One Foot in the Comic: Rich-McKelvey on 'Footman 15'

Fri, April 25th, 2003 at 12:00am PDT

Comic Books
Will Allred, Contributing Writer

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Comics can be a hair-raising place to work. Threre's not a lot of job security, and the benefits aren't that great. But, there's a new creator on the block who doesn't mind hairy situations at all...in fact, he's bald. He's Christopher Rich-McKelvey and he's the writer, penciller, inker, letterer, editor, publisher (Do you think he wears enough hats? Maybe it goes back to that bald thing.) of something called "Footman 15" from the appropriately named Bald Guy Studios. After launching his very first published work, "Footman 15: Fairy Fire" a couple of weeks ago, in the process somehow convincing Frank Cho to provide the cover and working diligently on the next issue; Chris had a few moments to sit down and talk with CBR News about self-publishing, Footman 15, and working on established characters.

"I've always wanted to get into the comic book industry since I was a little lad," Rich-McKelvey told CBR News, "but it wasn't until I spent my time running a local comic shop here that I realized how badly I wanted it. So, I sold my stock and became an artist... and when they say starving, they ain't kidding."

Starving or not, his influences include some of the most respected artists working today and consist of Mike Mignola, Adam Hughes, studio-mate and good friend Chad Spilker (whom he lovingly refers to as "The Bastard"), and Frank Cho. Each of these creators has affected Chris's work in some fashion, and it's something he has given quite a bit of thought to. "Mike Mignola is one of the few comic artists that can draw a comic and use absolutely no angle shots in his work. To make up for this he has mastered the use of depth. That...and his monsters rock. Adam Hughes and Frank Cho have a very clean style that actually presents more volume to their characters than most other artists. Chad Spilker, my studio buddy and all around favorite red head, has an uncanny way of bringing out a characters emotion. He can also draw a very seductive babe, or a, wait... I don't think I've seen him draw a guy..."

Taking what he learned not only from the gentlemen listed above, but also his own interests in mythology and folklore, Chris created "Footman 15." He described the premise behind "Footman" 15 as "pretty basic. You have a young woman who was trained at a very early age to exterminate anything that our society might see as being mythological, paranormal, or just not real. The organization that runs the Footman project has kept the social perception of weird things at bay for fourteen generations. Footman 15 is the fifteenth to do the job."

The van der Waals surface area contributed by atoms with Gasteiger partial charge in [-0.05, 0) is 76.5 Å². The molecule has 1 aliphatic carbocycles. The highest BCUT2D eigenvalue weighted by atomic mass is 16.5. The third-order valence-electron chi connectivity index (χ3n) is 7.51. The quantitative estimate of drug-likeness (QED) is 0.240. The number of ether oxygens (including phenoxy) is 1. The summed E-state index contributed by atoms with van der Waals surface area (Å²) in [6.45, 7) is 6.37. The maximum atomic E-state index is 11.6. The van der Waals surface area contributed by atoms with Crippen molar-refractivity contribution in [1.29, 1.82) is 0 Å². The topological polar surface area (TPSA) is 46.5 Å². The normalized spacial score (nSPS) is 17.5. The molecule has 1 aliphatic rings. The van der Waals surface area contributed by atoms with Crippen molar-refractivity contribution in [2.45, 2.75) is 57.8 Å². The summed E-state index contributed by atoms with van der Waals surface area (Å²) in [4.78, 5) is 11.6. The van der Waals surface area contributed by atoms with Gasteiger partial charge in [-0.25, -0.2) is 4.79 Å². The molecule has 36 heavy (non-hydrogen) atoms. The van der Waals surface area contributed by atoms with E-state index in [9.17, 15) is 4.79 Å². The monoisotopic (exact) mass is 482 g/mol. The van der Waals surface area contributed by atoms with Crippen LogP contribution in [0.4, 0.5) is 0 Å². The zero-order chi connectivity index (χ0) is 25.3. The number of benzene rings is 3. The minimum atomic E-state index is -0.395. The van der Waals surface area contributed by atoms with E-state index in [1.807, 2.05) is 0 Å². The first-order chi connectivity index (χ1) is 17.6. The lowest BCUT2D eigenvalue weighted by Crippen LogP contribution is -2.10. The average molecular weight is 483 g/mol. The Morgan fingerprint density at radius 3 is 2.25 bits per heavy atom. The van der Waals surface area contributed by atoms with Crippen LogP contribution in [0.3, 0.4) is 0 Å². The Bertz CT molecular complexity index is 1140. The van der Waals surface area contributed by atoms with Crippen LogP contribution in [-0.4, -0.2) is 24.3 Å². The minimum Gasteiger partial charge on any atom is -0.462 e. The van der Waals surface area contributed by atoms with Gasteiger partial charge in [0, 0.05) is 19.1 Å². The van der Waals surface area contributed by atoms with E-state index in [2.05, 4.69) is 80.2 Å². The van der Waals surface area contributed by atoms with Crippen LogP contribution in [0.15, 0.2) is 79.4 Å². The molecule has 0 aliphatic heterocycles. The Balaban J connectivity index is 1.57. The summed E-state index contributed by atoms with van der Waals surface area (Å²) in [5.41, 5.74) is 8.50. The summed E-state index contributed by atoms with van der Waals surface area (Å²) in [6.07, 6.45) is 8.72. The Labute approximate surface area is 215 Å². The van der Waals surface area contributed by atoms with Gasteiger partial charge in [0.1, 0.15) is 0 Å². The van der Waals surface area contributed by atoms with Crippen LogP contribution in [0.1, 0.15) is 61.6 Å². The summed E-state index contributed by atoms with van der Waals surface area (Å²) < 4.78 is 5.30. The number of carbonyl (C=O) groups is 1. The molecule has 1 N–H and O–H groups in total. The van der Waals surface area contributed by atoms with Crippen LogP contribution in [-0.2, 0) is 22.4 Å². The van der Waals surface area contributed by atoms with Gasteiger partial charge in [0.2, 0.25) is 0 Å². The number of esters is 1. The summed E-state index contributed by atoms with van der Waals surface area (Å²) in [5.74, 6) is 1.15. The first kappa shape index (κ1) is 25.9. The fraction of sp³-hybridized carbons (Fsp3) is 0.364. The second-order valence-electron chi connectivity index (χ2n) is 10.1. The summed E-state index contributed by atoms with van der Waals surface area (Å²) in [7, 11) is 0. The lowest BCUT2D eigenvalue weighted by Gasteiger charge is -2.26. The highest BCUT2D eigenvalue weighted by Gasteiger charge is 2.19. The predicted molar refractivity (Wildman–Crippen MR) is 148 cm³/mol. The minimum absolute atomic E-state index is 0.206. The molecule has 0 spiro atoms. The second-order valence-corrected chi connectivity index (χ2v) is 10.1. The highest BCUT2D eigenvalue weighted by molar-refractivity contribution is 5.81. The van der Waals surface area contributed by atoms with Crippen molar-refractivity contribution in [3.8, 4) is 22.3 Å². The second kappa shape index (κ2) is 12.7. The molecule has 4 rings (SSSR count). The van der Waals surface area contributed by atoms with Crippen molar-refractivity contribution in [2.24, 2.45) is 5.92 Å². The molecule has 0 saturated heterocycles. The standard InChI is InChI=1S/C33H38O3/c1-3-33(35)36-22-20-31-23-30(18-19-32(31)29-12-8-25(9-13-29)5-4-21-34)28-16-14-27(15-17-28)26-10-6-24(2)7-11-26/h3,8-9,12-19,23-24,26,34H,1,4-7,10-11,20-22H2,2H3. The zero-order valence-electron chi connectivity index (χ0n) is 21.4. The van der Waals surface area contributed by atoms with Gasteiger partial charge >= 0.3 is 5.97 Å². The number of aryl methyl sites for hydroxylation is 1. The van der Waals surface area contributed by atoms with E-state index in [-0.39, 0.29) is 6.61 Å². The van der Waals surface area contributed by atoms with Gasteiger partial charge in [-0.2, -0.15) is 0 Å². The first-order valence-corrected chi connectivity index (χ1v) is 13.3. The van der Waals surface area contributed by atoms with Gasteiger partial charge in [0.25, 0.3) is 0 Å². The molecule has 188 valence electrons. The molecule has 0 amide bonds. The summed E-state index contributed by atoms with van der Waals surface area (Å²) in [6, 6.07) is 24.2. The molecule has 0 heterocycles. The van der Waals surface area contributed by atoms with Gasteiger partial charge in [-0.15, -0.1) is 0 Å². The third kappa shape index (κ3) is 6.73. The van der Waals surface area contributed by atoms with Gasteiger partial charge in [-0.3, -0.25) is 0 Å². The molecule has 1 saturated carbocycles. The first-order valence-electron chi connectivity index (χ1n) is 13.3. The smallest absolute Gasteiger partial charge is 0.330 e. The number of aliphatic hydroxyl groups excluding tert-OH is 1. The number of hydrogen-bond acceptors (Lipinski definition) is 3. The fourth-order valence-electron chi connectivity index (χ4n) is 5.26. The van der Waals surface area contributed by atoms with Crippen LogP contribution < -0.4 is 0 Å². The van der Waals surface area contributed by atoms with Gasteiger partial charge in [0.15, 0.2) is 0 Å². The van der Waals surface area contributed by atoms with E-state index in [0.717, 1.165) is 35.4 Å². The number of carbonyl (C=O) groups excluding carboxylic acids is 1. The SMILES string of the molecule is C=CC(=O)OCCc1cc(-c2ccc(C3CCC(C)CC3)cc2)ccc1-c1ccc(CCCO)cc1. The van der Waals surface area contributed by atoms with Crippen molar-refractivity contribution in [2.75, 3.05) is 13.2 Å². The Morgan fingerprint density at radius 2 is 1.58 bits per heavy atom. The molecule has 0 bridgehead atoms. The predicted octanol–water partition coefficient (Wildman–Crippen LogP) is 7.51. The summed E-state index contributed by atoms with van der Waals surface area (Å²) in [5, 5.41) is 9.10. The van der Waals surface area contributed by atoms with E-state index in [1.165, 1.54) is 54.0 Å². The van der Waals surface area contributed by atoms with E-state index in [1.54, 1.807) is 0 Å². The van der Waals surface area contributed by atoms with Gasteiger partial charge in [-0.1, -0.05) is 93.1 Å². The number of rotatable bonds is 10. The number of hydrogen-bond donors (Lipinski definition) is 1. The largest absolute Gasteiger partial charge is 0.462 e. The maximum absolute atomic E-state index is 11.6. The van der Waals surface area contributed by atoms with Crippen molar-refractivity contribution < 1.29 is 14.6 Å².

"The most interesting thing about Footman 15 is that she is a product of conditioning. Her training will make her seem like a good guy at times, and definitely a bad guy at times. She's there to do a job, no matter the cost." continued Rich-McKelvey.

And, while "Footman 15: Fairy Fire" is his first publication, he hasn't been idle. "For the last couple of years I've been commissioned for many different things," said Rich-McKelvey. "And, I did win a bunch of Malibu comics when I entered a Wizard Magazine contest eight years ago. I got third place for writing...even though I sent them two pages of art. I don't get it either."

When asked about self-publishing, all Rich-McKelvey responded with was "Wow... It's a lot of work, but well worth it."

Even though the first issue just shipped at the beginning of April, Chris had been testing the waters for a "Footman 15" comic in a slightly smaller format. "I started out with two ashcans that I produced last year that were available at comic conventions I attended. Unfortunately, those two ashcans are out of print. However, in the next issue, hopefully coming out the first week of September, the stories in those two ashcans will be retold as flashbacks within that issue's story." explained Rich-McKelvy. He didn't limit his ashcan production to "Footman 15," though. He continued, "This year, I started producing what I call 'Artcans.' They are a collection of current pin-ups that I've done for myself and others, and I only make them available at conventions. I came up with this idea to make it possible for anyone with $5.00 to get a sampling of my work." explained Rich-McKelvey. "The second Artcan will be available at Chicago's WizardWorld this year. I only print them in quantities of twenty five. Although, the first Artcans went so fast that I may make more."

When the subject of dream projects came up, Rich-McKelvey candidly responded, "I'm such a whore when it comes to this. I'd work on anything. I feel that if I had the chance to be a part of the history of an established comic book character, that it would be thrill enough for me. Of course, a Hellboy gig would be sweet."

 
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